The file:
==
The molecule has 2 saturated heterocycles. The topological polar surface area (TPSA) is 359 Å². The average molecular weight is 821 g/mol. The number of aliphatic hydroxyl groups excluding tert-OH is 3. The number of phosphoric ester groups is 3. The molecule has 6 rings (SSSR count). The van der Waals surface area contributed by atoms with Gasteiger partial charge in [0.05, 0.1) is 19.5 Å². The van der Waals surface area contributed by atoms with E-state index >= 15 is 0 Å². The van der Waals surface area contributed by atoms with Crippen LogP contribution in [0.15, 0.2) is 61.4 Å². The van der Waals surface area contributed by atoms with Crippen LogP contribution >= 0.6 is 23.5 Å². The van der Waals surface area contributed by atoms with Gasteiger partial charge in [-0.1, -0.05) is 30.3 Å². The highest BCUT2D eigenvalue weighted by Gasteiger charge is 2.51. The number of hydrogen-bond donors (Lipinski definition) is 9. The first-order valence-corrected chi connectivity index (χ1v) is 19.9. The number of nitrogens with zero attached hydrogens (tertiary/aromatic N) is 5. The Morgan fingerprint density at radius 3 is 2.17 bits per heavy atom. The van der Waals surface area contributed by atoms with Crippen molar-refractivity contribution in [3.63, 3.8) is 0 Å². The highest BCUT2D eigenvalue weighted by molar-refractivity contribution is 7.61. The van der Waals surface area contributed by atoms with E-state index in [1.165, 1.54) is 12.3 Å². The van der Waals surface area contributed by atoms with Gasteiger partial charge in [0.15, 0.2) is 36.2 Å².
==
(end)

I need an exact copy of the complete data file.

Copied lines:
The molecule has 2 saturated heterocycles. The topological polar surface area (TPSA) is 359 Å². The average molecular weight is 821 g/mol. The number of aliphatic hydroxyl groups excluding tert-OH is 3. The number of phosphoric ester groups is 3. The molecule has 6 rings (SSSR count). The van der Waals surface area contributed by atoms with Gasteiger partial charge in [0.05, 0.1) is 19.5 Å². The van der Waals surface area contributed by atoms with E-state index >= 15 is 0 Å². The van der Waals surface area contributed by atoms with Crippen LogP contribution in [0.15, 0.2) is 61.4 Å². The van der Waals surface area contributed by atoms with Crippen LogP contribution >= 0.6 is 23.5 Å². The van der Waals surface area contributed by atoms with Gasteiger partial charge in [-0.1, -0.05) is 30.3 Å². The highest BCUT2D eigenvalue weighted by Gasteiger charge is 2.51. The number of hydrogen-bond donors (Lipinski definition) is 9. The first-order valence-corrected chi connectivity index (χ1v) is 19.9. The number of nitrogens with zero attached hydrogens (tertiary/aromatic N) is 5. The Morgan fingerprint density at radius 3 is 2.17 bits per heavy atom. The van der Waals surface area contributed by atoms with Crippen molar-refractivity contribution in [3.63, 3.8) is 0 Å². The highest BCUT2D eigenvalue weighted by molar-refractivity contribution is 7.61. The van der Waals surface area contributed by atoms with E-state index in [1.165, 1.54) is 12.3 Å². The van der Waals surface area contributed by atoms with Gasteiger partial charge in [0.15, 0.2) is 36.2 Å².